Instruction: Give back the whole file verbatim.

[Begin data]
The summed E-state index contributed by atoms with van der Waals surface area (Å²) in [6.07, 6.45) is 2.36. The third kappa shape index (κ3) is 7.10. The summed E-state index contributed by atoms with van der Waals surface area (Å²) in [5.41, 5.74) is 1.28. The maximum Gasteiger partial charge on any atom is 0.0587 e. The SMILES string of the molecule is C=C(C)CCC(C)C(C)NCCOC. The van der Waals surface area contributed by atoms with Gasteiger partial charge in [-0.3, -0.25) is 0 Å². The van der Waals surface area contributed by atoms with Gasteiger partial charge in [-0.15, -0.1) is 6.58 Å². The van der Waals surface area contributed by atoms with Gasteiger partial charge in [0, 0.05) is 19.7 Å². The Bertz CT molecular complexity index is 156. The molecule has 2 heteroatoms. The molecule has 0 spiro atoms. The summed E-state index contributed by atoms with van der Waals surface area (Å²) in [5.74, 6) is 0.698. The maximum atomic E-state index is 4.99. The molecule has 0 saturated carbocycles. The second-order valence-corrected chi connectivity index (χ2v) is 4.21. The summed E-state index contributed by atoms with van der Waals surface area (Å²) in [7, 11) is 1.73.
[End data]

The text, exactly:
The summed E-state index contributed by atoms with van der Waals surface area (Å²) in [6.07, 6.45) is 2.36. The third kappa shape index (κ3) is 7.10. The summed E-state index contributed by atoms with van der Waals surface area (Å²) in [5.41, 5.74) is 1.28. The maximum Gasteiger partial charge on any atom is 0.0587 e. The SMILES string of the molecule is C=C(C)CCC(C)C(C)NCCOC. The van der Waals surface area contributed by atoms with Gasteiger partial charge in [-0.3, -0.25) is 0 Å². The van der Waals surface area contributed by atoms with Gasteiger partial charge in [-0.15, -0.1) is 6.58 Å². The van der Waals surface area contributed by atoms with Gasteiger partial charge in [0, 0.05) is 19.7 Å². The Bertz CT molecular complexity index is 156. The molecule has 2 heteroatoms. The molecule has 0 spiro atoms. The summed E-state index contributed by atoms with van der Waals surface area (Å²) in [5.74, 6) is 0.698. The maximum atomic E-state index is 4.99. The molecule has 0 saturated carbocycles. The second-order valence-corrected chi connectivity index (χ2v) is 4.21. The summed E-state index contributed by atoms with van der Waals surface area (Å²) in [7, 11) is 1.73.